"We didn't handle it very well, and probably part of it was, we've seen them play full court man at times. We've seen them press on occasion, but going into the game we didn't think that would necessarily be their game plan, which was full-court pressure each and every possession, trapping and flying around. Maybe we should have done a refresher on it (Friday in practice). But I don't know if we thought we were going to be up 21 points with 2:15 to go in the first half and then the game would turn into chaos.''
Another factor in the success of the Seahawk press is that a team that has a big lead only to watch it shrink and shrink and shrink tends to get nervous and become hesitant.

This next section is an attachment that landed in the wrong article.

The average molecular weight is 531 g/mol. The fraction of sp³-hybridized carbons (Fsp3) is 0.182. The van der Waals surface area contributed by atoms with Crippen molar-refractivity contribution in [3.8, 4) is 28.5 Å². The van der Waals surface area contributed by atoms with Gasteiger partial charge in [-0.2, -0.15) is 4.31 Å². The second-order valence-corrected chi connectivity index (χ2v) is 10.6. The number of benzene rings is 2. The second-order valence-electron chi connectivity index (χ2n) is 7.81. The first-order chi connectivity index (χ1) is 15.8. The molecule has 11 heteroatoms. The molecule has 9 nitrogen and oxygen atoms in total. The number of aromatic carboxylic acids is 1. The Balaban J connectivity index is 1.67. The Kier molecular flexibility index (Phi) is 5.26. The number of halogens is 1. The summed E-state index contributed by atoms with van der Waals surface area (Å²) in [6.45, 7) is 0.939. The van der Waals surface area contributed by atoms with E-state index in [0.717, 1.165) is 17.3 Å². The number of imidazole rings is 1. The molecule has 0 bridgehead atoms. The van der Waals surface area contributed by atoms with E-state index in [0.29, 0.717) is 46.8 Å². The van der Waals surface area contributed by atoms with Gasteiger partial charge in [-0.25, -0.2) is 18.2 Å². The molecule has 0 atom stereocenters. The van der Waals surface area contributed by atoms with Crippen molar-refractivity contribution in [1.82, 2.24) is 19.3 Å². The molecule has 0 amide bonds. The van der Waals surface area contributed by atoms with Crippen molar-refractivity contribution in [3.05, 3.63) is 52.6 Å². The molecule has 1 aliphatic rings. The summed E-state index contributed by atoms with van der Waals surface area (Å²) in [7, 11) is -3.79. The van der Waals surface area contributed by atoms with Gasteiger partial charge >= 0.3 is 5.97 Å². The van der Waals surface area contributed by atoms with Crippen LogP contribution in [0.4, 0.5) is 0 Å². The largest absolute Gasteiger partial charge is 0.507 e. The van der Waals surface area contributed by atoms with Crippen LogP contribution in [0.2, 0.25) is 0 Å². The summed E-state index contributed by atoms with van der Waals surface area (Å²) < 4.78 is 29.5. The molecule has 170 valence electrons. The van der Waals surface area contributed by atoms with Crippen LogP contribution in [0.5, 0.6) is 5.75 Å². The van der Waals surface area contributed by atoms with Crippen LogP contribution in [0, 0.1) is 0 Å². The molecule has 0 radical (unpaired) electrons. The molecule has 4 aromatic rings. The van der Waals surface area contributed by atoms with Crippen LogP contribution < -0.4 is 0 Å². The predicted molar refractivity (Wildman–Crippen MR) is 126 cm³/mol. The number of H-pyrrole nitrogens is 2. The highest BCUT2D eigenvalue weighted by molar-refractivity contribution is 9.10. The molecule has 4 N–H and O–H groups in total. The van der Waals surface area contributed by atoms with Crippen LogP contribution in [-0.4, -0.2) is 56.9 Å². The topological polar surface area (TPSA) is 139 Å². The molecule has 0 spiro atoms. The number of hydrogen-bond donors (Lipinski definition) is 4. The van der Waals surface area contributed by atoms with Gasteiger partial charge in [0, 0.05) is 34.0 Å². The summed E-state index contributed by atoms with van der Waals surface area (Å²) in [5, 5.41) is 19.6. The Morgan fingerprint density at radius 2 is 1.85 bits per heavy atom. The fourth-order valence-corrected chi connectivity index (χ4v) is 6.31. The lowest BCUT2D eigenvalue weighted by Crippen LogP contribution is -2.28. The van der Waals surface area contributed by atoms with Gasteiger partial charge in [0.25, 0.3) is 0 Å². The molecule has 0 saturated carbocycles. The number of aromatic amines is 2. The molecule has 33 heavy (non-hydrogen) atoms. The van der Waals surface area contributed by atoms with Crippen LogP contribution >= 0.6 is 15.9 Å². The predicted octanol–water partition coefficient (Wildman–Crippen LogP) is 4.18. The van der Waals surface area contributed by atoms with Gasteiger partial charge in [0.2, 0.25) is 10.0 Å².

"Absolutely,'' Toole said. "You still have to continue to be aggressive. The hard thing about playing against pressure (is) you can obviously script your press offense with how you want to break pressure, but once you get it over the half-court line you have to make basketball plays. You now have to be able to move the ball, which we did very well at times. We had a number of opportunities when they were really cutting into the lead where Stephan Hawkins or Keith Armstrong have to finish layups and then all of a sudden the game doesn't even get to that point. Because Velton's in there and he's getting into the lane. He had six assists. He probably should have had 12. He was just feeding guys two points, and if you lay those in the pressure's not as good, the game's not as close and the situation doesn't get as difficult. You have to finish those plays. The team that's behind you is gambling and hopes we don't finish those.''